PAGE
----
Philosophy and Society: A Computational Future | Peter Millican | TEDxOxford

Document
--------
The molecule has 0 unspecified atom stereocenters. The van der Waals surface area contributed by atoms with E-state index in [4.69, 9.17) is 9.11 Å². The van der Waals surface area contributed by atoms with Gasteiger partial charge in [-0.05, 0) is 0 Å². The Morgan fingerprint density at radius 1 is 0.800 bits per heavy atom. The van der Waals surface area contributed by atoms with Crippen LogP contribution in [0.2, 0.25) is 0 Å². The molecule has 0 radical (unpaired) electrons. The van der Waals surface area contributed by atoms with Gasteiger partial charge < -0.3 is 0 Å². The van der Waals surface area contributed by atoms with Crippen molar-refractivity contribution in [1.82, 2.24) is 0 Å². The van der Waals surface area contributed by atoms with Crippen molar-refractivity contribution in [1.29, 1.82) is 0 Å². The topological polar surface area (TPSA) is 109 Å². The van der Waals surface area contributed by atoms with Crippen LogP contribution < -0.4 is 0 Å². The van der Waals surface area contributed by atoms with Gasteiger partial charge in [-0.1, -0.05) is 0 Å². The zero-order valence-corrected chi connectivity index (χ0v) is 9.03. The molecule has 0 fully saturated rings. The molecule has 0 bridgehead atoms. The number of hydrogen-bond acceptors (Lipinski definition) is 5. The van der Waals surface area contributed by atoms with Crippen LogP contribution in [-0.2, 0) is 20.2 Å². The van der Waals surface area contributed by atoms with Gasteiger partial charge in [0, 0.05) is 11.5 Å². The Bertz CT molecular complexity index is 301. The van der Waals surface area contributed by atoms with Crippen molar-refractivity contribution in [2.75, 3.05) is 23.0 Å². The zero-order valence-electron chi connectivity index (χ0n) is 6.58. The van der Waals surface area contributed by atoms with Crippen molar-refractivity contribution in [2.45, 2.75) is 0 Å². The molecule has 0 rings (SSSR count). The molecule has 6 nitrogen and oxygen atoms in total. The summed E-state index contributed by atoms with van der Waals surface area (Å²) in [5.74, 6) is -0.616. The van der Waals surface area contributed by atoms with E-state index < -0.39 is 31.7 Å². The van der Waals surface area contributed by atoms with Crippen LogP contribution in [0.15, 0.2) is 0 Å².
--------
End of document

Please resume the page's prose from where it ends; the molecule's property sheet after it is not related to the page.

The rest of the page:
Computer Science may seem intellectually distant from the humanities and social sciences, but it has many close links with Philosophy in particular (as recognised by Oxford’s new degree programme), while computer modelling is becoming a vital tool for understanding political, social and economic systems. Many influential theories have been based on simplistic views of human behaviour, limited by our own analytical abilities. Yet computer models (even when coded in short programs that are easy to understand) can radically extend our powers, enabling thought-experiments whose surprising results yield important insights and refute common assumptions. Economics, especially, faces a potential revolution from this alternative methodology, which can combine objective analysis with rejection of the crude assumptions of homo economicus. But budding theorists in a wide range of disciplines stand to gain hugely from acquiring coding skills, which are more accessible now than they have ever been. Peter Millican is Gilbert Ryle Fellow and Professor of Philosophy at Hertford College, Oxford University. A passionate advocate of interdisciplinary computing for many years, he recently set up the innovative Oxford degree programme in Computer Science and Philosophy. Peter has developed several major software systems for teaching, and is leading a £100K project, co-funded by the UK Department of Education, to provide software to support the new school Computing curriculum. As a philosopher, he is best known for his research on early modern philosophy – especially David Hume – though he has published over a wide range including epistemology, ethics, philosophy of language, science, and religion. A familiar voice in the media (e.g. on Radio 4’s In Our Time), Peter’s software has twice made front-page news, thwarting an attempted smear of Barack Obama just before his election, and revealing J.K. Rowling as author of The Cuckoo’s Calling. He is also a Grandmaster of correspondence chess. This talk was given at a TEDx event using the TED conference format but independently organized by a local community. Learn more at http://ted.com/tedx





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